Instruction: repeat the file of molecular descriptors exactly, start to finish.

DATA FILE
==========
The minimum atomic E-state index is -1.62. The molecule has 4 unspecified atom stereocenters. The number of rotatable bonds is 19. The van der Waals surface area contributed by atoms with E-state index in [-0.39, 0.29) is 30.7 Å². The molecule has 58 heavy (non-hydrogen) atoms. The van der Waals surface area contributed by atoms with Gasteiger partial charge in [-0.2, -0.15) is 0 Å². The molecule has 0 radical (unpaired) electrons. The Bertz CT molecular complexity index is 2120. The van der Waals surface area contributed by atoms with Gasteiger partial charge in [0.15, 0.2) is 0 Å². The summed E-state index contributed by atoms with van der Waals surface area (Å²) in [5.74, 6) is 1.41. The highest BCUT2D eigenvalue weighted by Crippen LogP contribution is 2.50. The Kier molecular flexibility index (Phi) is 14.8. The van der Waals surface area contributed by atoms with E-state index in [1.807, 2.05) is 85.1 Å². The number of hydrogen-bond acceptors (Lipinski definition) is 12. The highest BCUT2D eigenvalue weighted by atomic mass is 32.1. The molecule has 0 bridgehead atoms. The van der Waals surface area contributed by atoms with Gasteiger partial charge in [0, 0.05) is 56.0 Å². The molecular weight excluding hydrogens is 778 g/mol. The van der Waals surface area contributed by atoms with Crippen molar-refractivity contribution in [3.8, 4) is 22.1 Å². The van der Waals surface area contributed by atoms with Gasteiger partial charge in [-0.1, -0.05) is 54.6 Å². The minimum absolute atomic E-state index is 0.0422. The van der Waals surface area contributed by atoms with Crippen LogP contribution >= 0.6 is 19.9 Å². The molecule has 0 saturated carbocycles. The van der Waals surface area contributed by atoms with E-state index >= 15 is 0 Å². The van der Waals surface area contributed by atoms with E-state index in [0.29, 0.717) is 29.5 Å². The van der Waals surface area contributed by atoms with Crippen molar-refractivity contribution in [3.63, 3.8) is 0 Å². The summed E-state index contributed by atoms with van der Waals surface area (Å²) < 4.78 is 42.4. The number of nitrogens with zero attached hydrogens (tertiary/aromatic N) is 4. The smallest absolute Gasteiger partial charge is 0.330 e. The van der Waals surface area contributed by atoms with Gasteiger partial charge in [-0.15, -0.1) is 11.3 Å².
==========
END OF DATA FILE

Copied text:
The minimum atomic E-state index is -1.62. The molecule has 4 unspecified atom stereocenters. The number of rotatable bonds is 19. The van der Waals surface area contributed by atoms with E-state index in [-0.39, 0.29) is 30.7 Å². The molecule has 58 heavy (non-hydrogen) atoms. The van der Waals surface area contributed by atoms with Gasteiger partial charge in [-0.2, -0.15) is 0 Å². The molecule has 0 radical (unpaired) electrons. The Bertz CT molecular complexity index is 2120. The van der Waals surface area contributed by atoms with Gasteiger partial charge in [0.15, 0.2) is 0 Å². The summed E-state index contributed by atoms with van der Waals surface area (Å²) in [5.74, 6) is 1.41. The highest BCUT2D eigenvalue weighted by Crippen LogP contribution is 2.50. The Kier molecular flexibility index (Phi) is 14.8. The van der Waals surface area contributed by atoms with E-state index in [1.807, 2.05) is 85.1 Å². The number of hydrogen-bond acceptors (Lipinski definition) is 12. The highest BCUT2D eigenvalue weighted by atomic mass is 32.1. The molecule has 0 bridgehead atoms. The van der Waals surface area contributed by atoms with Gasteiger partial charge in [0, 0.05) is 56.0 Å². The molecular weight excluding hydrogens is 778 g/mol. The van der Waals surface area contributed by atoms with Crippen molar-refractivity contribution in [3.8, 4) is 22.1 Å². The van der Waals surface area contributed by atoms with Gasteiger partial charge in [-0.1, -0.05) is 54.6 Å². The minimum absolute atomic E-state index is 0.0422. The van der Waals surface area contributed by atoms with Crippen LogP contribution >= 0.6 is 19.9 Å². The molecule has 0 saturated carbocycles. The van der Waals surface area contributed by atoms with E-state index >= 15 is 0 Å². The van der Waals surface area contributed by atoms with E-state index in [0.29, 0.717) is 29.5 Å². The van der Waals surface area contributed by atoms with Crippen molar-refractivity contribution in [3.63, 3.8) is 0 Å². The summed E-state index contributed by atoms with van der Waals surface area (Å²) < 4.78 is 42.4. The number of nitrogens with zero attached hydrogens (tertiary/aromatic N) is 4. The smallest absolute Gasteiger partial charge is 0.330 e. The van der Waals surface area contributed by atoms with Gasteiger partial charge in [-0.15, -0.1) is 11.3 Å².